Congressional leaders and prison advocates are pressing the Justice Department to release at-risk inmates ahead of a potential outbreak, arguing that the public health guidance to stay 6 feet away from other people is nearly impossible behind bars.
"There is no adequate possible plan, certainly not without greatly decreasing the population in these institutions," said David Patton, executive director and chief attorney at the Federal Defenders of New York. "There is simply not enough space in there."
Barr sent a memo to the Bureau of Prisons on Thursday to increase the use of home confinement and identify nonviolent, at-risk inmates who "might be safer serving their sentences in home confinement rather than in BOP facilities."
Prison staff members in Florida and South Carolina described scenes of inmates allowed to be far closer than the 6-foot recommendation, situations that leave correctional officers and prison employees also at risk.
At Coleman, a large federal prison complex near Orlando, Florida, dozens of inmates were crowded last week into the commissary, admissions area, and prison yard, a staff member said.
At a minimum-security federal prison in Bennettsville, South Carolina, inmates were let out of their cells two units at a time, nearly 250 people at a time. They crowded into open spaces and filled up a room to watch television — about 20 inmates sitting no more than 3 feet apart, correctional officer Charles D'Apice said.
"There is no social distancing on the inside," D'Apice said. "They're telling the inmates to stay 6 feet apart from each other, but then they let 120 in a unit out together. They get as close as they want."
At the Metropolitan Correctional Center, the notorious federal jail where Jeffrey Epstein killed himself last year, one staff member said gloves are readily available but masks are not. The staff restrooms are running empty of even the most basic pandemic need: soap.
Carvajal said in a statement that cleaning, sanitation, and medical supplies had been inventoried and there were "ample supplies on hand and ready to be distributed or moved to any facility as deemed necessary." The agency had also ordered additional supplies, he said.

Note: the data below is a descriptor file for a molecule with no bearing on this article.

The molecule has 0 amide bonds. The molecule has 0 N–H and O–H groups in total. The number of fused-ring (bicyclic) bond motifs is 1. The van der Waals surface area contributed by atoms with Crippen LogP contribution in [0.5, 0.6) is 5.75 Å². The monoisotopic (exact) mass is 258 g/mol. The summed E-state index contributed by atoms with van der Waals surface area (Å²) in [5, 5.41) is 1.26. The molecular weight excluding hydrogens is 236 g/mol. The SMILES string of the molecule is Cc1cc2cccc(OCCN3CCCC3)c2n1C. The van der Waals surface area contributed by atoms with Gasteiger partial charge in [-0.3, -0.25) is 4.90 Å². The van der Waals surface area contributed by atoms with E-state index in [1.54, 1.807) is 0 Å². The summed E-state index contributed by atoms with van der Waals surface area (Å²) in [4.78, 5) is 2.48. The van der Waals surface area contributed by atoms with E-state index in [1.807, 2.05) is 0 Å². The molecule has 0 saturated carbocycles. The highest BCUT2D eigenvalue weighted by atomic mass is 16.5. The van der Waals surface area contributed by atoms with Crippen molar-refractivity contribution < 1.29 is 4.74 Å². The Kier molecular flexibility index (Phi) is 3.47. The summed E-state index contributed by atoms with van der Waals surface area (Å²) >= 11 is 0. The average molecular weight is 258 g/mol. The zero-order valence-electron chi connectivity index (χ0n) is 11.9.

Visitors are now banned from prisons, but inmates are still being shuttled to and from court appearances, where employees fear they could come into contact with the virus and bring it back behind bars. Inmates making those trips still need to be patted down and escorted by officers — close contact that flies in the face of social distancing requirements.
As part of the agency's protocols for dealing with the virus, staff members who work in facilities in areas with "sustained community transmission" are having their temperature taken before their shifts start. If it's too high, they'll be sent home.
But officers at a medium-security federal prison in Jesup, Georgia, described broken thermometers hampering screenings. When a staff member got a frighteningly low reading of 89 degrees — an indication of hypothermia — management argued that each person's body temperature is different and refused to replace the thermometers, they said.
Pam Milwood, a local union president at Jesup, said staff members who report being sick are still being told to work, their temperatures taken by nonmedical staff.
"How do you determine that I look sick and you don't? Who makes that call? You have a factory foreman over there taking our temperatures, not even clinical. Who is he to make that call?" she said.
For most people, the new coronavirus causes mild or moderate symptoms, such as fever and cough that clear up in two to three weeks. For some, especially older adults and people with existing health problems, it can cause more severe illness, including pneumonia, and death. The vast majority of people recover.
Worldwide, there have been more than 535,000 cases and more than 24,000 deaths. In the United States, there have been about 86,000 cases and about 1,300 deaths.